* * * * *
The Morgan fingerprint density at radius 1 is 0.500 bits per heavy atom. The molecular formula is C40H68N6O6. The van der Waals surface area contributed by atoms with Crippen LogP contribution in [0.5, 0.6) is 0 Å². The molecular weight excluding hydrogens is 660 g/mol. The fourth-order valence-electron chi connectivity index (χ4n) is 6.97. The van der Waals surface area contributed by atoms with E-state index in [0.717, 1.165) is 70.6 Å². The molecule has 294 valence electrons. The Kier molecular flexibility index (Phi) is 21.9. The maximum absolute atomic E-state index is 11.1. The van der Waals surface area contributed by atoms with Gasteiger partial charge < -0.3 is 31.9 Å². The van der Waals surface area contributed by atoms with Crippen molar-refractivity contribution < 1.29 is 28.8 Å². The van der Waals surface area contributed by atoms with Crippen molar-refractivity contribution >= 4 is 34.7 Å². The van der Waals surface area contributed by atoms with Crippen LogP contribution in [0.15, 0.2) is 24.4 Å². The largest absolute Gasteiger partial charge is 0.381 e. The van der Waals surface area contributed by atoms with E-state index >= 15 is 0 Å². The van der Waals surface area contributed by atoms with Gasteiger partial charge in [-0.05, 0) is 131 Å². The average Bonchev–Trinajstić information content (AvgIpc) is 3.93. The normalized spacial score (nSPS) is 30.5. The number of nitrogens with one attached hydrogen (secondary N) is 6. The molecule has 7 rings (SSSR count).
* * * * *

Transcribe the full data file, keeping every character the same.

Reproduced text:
The Morgan fingerprint density at radius 1 is 0.500 bits per heavy atom. The molecular formula is C40H68N6O6. The van der Waals surface area contributed by atoms with Crippen LogP contribution in [0.5, 0.6) is 0 Å². The molecular weight excluding hydrogens is 660 g/mol. The fourth-order valence-electron chi connectivity index (χ4n) is 6.97. The van der Waals surface area contributed by atoms with E-state index in [0.717, 1.165) is 70.6 Å². The molecule has 294 valence electrons. The Kier molecular flexibility index (Phi) is 21.9. The maximum absolute atomic E-state index is 11.1. The van der Waals surface area contributed by atoms with Gasteiger partial charge < -0.3 is 31.9 Å². The van der Waals surface area contributed by atoms with Crippen molar-refractivity contribution < 1.29 is 28.8 Å². The van der Waals surface area contributed by atoms with Crippen molar-refractivity contribution >= 4 is 34.7 Å². The van der Waals surface area contributed by atoms with Crippen LogP contribution in [0.15, 0.2) is 24.4 Å². The largest absolute Gasteiger partial charge is 0.381 e. The van der Waals surface area contributed by atoms with E-state index >= 15 is 0 Å². The van der Waals surface area contributed by atoms with Gasteiger partial charge in [-0.05, 0) is 131 Å². The average Bonchev–Trinajstić information content (AvgIpc) is 3.93. The normalized spacial score (nSPS) is 30.5. The number of nitrogens with one attached hydrogen (secondary N) is 6. The molecule has 7 rings (SSSR count).